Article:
Different frequencies have different characteristics, so get priced differently. Frequencies that go through the walls of a house easily are better (and more expensive), since you can get indoor coverage. Frequencies that travel further are usually better, since you can have less cell towers so the network is cheaper to build. Frequencies that are supported by standard cellphone radio chips are better (and more expensive).
@ AC -- Re: What's that in Olympic Pools per fortnight?
I don't know what the bandwidth for a mobile phone cell tower is [...]
And you see, theerin lies the problem. The bandwidth of any user of the spectrum in these bands is not using a single frequency, now are they? They're using a band of frequencies. So someone telling me that the gov't is charging so much per 3 MHz band in the 1800 MHz frequency range or 8 MHz band in the 900 MHz frequency range would make sense; the tripe as stated in the article doesn't
Can anyone tell me what the mobile industry in the UK is making in after-tax profits? Not that many of them will be making any tax payments at all mind but let's get real here...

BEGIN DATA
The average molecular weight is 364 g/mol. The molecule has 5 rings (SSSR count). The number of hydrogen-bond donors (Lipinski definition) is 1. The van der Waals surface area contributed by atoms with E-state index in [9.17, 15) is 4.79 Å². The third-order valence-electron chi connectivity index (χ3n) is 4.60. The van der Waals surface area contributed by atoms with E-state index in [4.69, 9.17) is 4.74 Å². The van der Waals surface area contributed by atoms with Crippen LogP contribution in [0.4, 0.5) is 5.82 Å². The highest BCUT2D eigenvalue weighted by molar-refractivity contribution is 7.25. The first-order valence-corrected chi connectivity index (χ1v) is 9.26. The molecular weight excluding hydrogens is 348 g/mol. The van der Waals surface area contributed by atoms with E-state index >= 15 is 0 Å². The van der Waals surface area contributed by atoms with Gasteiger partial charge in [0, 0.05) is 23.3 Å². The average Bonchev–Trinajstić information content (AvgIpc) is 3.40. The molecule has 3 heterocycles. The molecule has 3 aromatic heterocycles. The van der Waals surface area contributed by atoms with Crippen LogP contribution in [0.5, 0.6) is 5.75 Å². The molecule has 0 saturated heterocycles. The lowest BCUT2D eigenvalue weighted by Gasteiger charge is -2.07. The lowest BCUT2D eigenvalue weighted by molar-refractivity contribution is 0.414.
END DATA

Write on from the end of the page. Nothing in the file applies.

Can anyone tell me what the mobile industry in the UK is making in after-tax profits? Not that many of the players will be making any tax payments at all but let's get real here...
I understood you the first time...
I didn't but that's OK because someone else did.
" Mobile network operators currently pay an annual combined total of £24.8m per year for 900 MHz spectrum and £39.7m for 1800 MHz spectrum. Unlike the 3G and 4G spectrum, they didn't pay for the 900MHz and 1800MHz bands,"
Total tax, not just band rental. If, say, one were dealing with an industry that avoids much UK tax, then rather than playing whackamole with their accountants, it might be easier to just sock em with a simple fee they can't avoid.